July 10, 2013 by  
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The world’s oceans are experiencing a tough time. Overfishing , acidification from climate change, pollution , and dead zones have all become major challenges facing the health of aquatic ecosystems around the globe. While the problems may seem as massive, ocean farmer Brendan Smith has an innovative solution that takes advantage of nature’s proclivity to heal itself. Through a Kickstarter campaign , he is proposing using blue-green algae and shellfish to help restore marine habitats. Taking advantage of the entire water column, these 3D farms could assist in capturing carbon, produce healthy and local foods, create biodiversity, and provide a source for biofuel. Read the rest of Crowdfunded 3D Ocean Farms Could Help Restore the Health of the Seas Permalink | Add to del.icio.us | digg Post tags: 3d farm , algae , biofuel , blue-green economy , brendan smith , carbon , Kelp , kickstarter , long island sound , Maine , New York. , nitrogen , ocean , Pollution , shellfish , thimble island oyster company , us department of energy , washington        

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Crowdfunded 3D Ocean Farms Could Help Restore the Health of the Seas

Amazing Botanical Sculptures Bring Fairytale Landscapes to Life in Montréal

July 10, 2013 by  
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Read the rest of Amazing Botanical Sculptures Bring Fairytale Landscapes to Life in Montréal Permalink | Add to del.icio.us | digg Post tags: “botanical garden” , 2013 Mosaïcultures Internationales de Montréal (MIM) , botanical art , botanical garden Australia , Gardening , horticulture , Montreal Botanical Garden , outdoor exhibition Montreal , plant art , plant exhibition , plant sculptures , plant species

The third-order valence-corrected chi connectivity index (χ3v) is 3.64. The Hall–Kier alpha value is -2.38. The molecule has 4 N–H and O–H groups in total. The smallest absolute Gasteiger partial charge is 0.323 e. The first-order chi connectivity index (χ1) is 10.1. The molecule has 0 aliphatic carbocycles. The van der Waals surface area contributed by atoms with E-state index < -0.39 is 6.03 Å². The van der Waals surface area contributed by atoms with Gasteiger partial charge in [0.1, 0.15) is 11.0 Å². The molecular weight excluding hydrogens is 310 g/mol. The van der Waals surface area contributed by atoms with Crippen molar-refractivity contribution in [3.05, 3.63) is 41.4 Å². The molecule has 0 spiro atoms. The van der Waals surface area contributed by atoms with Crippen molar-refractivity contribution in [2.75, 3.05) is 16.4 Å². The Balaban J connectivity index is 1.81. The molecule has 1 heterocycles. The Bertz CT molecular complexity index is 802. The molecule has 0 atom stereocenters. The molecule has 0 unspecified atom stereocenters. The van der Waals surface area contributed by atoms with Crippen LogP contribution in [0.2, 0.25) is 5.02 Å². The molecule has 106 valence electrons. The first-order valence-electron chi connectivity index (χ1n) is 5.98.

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How can I reuse or recycle dressed crab shells?

April 6, 2010 by  
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I hope everyone had a great Easter weekend – we don’t celebrate Easter but we do celebrate long weekends so had a great few days off 😉 On Sunday, we went to the Leeds Farmers Market (held on the 1st & 3rd Sundays of each month in the outside market bit) and amongst the other yummables, I got some dressed crabs one of the Whitby fish guys – mmm, meat in served its own carcass (or at least, the carcass of its prettiest unlucky fellow species-mate). They’ve already been reused once already as a kooky serving dish but any ideas for reuses or recycling ideas now? I suspect there will be some overlap with mussel shells – and like with those, there will be different answers for people who only have them occasionally (like me) and people who have a lot to get rid of regularly (like restaurants).

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How can I reuse or recycle dressed crab shells?